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By Mmacbeth – Own work, Public Domain, https://commons.wikimedia.org/w/index.php?curid=30614607

 

Suffering for Suffrage

Votes for Women buttons

Collection of pins, Library of Congress

As I walk to the polling place

I think of times not long gone by

Of those not welcomed in this space

Votes for women, I hear ghosts sigh

 

A robin sings from a pine tree,

Above him blue is the summer sky

Cloudless space, bright tranquility

Votes for women, I hear ghosts sigh

 

Yet elsewhere votes do not get cast

Here flowers bloom, no one will die

To have this right, and hold it fast

Votes for women, I hear ghosts sigh

 

Bread and roses, not much to ask,

Yet, jail and death, and people cry

Freedom and rights, take up the task

Votes for women, I hear ghosts sigh

 

Standing on shoulders of giants,

I walk, I vote, I watch birds fly

Free and high, no fear of tyrants

Votes for women, I hear ghosts sigh

 

Votes for Women

Votes for Women, Washington, D.C. March, Library of Congress

 

For a brief time under New Jersey’s Constitution of 1776, anyone, male or female, black or white, could vote, as long as they could meet monetary or property requirements (this was standard for the time). This right was taken away in 1807. (You can read more here. )

The Fifteenth Amendment, ratified in 1870, prohibited the denial of voting rights to citizen’s based on “race, color, or previous condition of servitude,” thus giving formerly enslaved black men the right to vote.

On June 4, 1919, Congress passed the Nineteenth-Amendment to the U.S. Constitution stating “The right of citizens of the United States to vote shall not be denied or abridged by the United States on account of sex.” The amendment was ratified on August 18, 1920.

Poll taxes and bogus literacy tests (and intimidation) were used to effectively disenfranchise many black voters in the south until the passage of additional laws, including the Voting Rights Act of 1965 were passed. More recently, some states have passed voter ID laws, which often prevent citizens from voting.

Of course, in many places, men and women are still fighting for the right to vote, or the right to vote without fear of violence.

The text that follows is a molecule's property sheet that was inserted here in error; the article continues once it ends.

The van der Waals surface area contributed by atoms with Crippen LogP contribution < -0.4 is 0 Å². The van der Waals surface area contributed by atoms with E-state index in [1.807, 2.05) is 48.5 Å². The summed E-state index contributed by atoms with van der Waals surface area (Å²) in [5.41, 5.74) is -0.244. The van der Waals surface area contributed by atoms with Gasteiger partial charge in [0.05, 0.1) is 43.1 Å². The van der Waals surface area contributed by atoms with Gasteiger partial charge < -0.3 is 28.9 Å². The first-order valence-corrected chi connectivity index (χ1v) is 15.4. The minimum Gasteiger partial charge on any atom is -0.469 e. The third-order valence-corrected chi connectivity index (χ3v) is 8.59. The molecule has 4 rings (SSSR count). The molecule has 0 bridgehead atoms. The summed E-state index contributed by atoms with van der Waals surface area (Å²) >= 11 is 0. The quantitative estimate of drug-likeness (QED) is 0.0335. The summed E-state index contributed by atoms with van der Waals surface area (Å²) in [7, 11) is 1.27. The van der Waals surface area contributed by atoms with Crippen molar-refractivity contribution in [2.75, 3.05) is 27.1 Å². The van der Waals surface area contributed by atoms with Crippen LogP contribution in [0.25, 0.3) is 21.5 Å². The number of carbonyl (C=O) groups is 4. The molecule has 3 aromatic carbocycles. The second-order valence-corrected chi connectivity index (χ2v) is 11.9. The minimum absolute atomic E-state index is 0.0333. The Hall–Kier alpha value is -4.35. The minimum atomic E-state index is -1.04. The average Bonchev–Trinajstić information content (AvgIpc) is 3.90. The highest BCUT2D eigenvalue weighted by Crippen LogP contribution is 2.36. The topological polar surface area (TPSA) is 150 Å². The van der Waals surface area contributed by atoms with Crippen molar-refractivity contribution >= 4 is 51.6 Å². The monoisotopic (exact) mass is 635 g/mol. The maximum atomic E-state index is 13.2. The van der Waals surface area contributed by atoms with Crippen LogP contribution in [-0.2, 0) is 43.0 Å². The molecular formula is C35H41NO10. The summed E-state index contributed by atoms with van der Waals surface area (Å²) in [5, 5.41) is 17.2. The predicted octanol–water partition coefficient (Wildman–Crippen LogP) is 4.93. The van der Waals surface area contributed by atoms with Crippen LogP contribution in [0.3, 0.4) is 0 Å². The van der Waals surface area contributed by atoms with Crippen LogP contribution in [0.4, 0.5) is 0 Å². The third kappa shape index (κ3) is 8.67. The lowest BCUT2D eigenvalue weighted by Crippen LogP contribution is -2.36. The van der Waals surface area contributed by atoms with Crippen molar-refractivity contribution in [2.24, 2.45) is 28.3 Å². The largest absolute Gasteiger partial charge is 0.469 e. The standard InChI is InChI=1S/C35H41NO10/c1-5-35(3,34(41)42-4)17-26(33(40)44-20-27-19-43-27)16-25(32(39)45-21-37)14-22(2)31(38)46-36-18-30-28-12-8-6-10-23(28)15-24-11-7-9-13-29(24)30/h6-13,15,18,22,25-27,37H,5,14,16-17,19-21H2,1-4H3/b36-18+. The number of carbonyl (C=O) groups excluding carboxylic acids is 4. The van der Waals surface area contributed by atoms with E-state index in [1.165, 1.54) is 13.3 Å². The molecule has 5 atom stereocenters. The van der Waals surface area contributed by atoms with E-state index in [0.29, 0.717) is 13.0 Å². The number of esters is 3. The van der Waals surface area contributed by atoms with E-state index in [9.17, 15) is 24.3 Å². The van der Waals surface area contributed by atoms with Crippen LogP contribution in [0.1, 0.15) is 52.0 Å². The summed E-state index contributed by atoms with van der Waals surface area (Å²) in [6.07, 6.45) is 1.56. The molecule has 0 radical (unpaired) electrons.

Here’s Judy Collins singing “Bread and Roses”  . The words originated in a 1911 poem by James Oppenheim, “Hearts starve as well as bodies, give us bread by give us roses.” The women striking in the textile mill of Lawrence, MA, used the slogan, and it became popular again in the 1960s.

 

 

 

 

Happy New Year: Ring Out the Old, Ring In the New

Ring out the old, ring in the new,

   Ring, happy bells, across the snow:

   The year is going, let him go;

Ring out the false, ring in the true.

 –“Ring Out, Wild Bells,” From In Memoriam

Alfred, Lord Tennyson

Like Janus, the double-faced Roman god of doors and gates and beginnings and endings, I find myself looking back at the past year and forward to the year to come.  This year I’ve become more aware of my own mortality. I’ve spent many hours reflecting upon the good and the bad in my life.  Over the past year, I’ve tried to appreciate all the good things in my life, especially my family and friends.

 As Tennyson directed, I’ve tried to ring out the false and ring in what is true to me.

 I can’t eliminate the noxious jeremiads that dominate politics in the United States right now. I can’t end all wars and bring world peace. I can’t keep all women safe from men who want to beat, rape, and mutilate them, and who want to deny them education and rights.

 But–I can keep my own words civil and listen to the ideas of others. I can hold back anger and passion to use when they are necessary and warranted.

 I can give aid and assistance to women and organizations that help women. I can promote education and the arts. . .because knowledge is power, and music, art, and literature nourish the soul.

I am a writer. I can write.

 Happy New Year! May 2013 bring all of you health, happiness, and peace.